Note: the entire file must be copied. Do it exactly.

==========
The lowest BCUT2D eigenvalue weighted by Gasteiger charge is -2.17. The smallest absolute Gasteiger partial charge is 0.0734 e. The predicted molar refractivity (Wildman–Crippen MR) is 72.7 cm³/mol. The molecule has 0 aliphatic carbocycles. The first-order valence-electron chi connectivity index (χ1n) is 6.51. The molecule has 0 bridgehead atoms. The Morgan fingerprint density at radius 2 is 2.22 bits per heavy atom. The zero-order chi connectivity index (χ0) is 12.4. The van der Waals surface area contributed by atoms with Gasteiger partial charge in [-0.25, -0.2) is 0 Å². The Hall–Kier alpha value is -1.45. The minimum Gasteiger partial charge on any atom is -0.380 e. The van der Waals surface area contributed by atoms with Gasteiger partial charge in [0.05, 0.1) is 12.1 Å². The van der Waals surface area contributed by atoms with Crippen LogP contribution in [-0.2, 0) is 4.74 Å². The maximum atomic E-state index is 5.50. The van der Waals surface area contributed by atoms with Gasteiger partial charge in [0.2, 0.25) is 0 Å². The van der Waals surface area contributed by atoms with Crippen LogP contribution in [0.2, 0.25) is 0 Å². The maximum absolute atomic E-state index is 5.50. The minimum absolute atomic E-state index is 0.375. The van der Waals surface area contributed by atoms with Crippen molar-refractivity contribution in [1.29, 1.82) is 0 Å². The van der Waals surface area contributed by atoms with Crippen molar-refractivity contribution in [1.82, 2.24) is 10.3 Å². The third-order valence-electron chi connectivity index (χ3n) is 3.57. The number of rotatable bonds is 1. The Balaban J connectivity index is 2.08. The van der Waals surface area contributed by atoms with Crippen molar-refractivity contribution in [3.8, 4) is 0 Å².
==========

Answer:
The lowest BCUT2D eigenvalue weighted by Gasteiger charge is -2.17. The smallest absolute Gasteiger partial charge is 0.0734 e. The predicted molar refractivity (Wildman–Crippen MR) is 72.7 cm³/mol. The molecule has 0 aliphatic carbocycles. The first-order valence-electron chi connectivity index (χ1n) is 6.51. The molecule has 0 bridgehead atoms. The Morgan fingerprint density at radius 2 is 2.22 bits per heavy atom. The zero-order chi connectivity index (χ0) is 12.4. The van der Waals surface area contributed by atoms with Gasteiger partial charge in [-0.25, -0.2) is 0 Å². The Hall–Kier alpha value is -1.45. The minimum Gasteiger partial charge on any atom is -0.380 e. The van der Waals surface area contributed by atoms with Gasteiger partial charge in [0.05, 0.1) is 12.1 Å². The van der Waals surface area contributed by atoms with Crippen LogP contribution in [-0.2, 0) is 4.74 Å². The maximum atomic E-state index is 5.50. The van der Waals surface area contributed by atoms with Gasteiger partial charge in [0.2, 0.25) is 0 Å². The van der Waals surface area contributed by atoms with Crippen LogP contribution in [0.2, 0.25) is 0 Å². The maximum absolute atomic E-state index is 5.50. The minimum absolute atomic E-state index is 0.375. The van der Waals surface area contributed by atoms with Crippen molar-refractivity contribution in [1.29, 1.82) is 0 Å². The van der Waals surface area contributed by atoms with Crippen molar-refractivity contribution in [1.82, 2.24) is 10.3 Å². The third-order valence-electron chi connectivity index (χ3n) is 3.57. The number of rotatable bonds is 1. The Balaban J connectivity index is 2.08. The van der Waals surface area contributed by atoms with Crippen molar-refractivity contribution in [3.8, 4) is 0 Å².